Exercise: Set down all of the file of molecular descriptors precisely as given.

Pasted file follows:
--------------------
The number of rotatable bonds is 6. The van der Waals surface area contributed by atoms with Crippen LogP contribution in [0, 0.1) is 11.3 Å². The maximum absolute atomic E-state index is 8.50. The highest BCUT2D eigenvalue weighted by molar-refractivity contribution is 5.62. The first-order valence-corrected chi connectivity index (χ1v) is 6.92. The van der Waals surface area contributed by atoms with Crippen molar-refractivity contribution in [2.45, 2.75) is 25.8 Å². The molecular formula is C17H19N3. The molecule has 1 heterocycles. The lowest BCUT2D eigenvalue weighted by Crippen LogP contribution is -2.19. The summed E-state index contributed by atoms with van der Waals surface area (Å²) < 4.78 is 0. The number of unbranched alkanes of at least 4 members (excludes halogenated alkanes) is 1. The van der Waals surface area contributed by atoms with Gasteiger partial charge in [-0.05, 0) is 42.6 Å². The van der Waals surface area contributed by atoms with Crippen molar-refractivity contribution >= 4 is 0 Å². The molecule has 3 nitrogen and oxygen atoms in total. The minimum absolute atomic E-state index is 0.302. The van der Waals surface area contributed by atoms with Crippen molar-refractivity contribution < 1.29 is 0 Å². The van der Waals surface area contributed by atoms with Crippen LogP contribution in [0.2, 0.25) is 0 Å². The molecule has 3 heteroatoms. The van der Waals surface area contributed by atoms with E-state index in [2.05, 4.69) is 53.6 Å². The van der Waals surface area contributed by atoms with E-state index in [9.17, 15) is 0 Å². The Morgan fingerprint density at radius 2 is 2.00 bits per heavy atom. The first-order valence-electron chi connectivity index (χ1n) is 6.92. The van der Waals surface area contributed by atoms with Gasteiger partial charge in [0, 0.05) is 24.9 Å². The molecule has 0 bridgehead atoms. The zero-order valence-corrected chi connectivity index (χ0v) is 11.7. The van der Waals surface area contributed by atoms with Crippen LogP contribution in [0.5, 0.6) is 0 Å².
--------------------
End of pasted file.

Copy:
The number of rotatable bonds is 6. The van der Waals surface area contributed by atoms with Crippen LogP contribution in [0, 0.1) is 11.3 Å². The maximum absolute atomic E-state index is 8.50. The highest BCUT2D eigenvalue weighted by molar-refractivity contribution is 5.62. The first-order valence-corrected chi connectivity index (χ1v) is 6.92. The van der Waals surface area contributed by atoms with Crippen molar-refractivity contribution in [2.45, 2.75) is 25.8 Å². The molecular formula is C17H19N3. The molecule has 1 heterocycles. The lowest BCUT2D eigenvalue weighted by Crippen LogP contribution is -2.19. The summed E-state index contributed by atoms with van der Waals surface area (Å²) < 4.78 is 0. The number of unbranched alkanes of at least 4 members (excludes halogenated alkanes) is 1. The van der Waals surface area contributed by atoms with Gasteiger partial charge in [-0.05, 0) is 42.6 Å². The van der Waals surface area contributed by atoms with Crippen molar-refractivity contribution >= 4 is 0 Å². The molecule has 3 nitrogen and oxygen atoms in total. The minimum absolute atomic E-state index is 0.302. The van der Waals surface area contributed by atoms with Crippen molar-refractivity contribution < 1.29 is 0 Å². The van der Waals surface area contributed by atoms with Crippen LogP contribution in [0.2, 0.25) is 0 Å². The molecule has 3 heteroatoms. The van der Waals surface area contributed by atoms with E-state index in [2.05, 4.69) is 53.6 Å². The van der Waals surface area contributed by atoms with E-state index in [9.17, 15) is 0 Å². The Morgan fingerprint density at radius 2 is 2.00 bits per heavy atom. The first-order valence-electron chi connectivity index (χ1n) is 6.92. The van der Waals surface area contributed by atoms with Gasteiger partial charge in [0, 0.05) is 24.9 Å². The molecule has 0 bridgehead atoms. The zero-order valence-corrected chi connectivity index (χ0v) is 11.7. The van der Waals surface area contributed by atoms with Crippen LogP contribution in [0.5, 0.6) is 0 Å².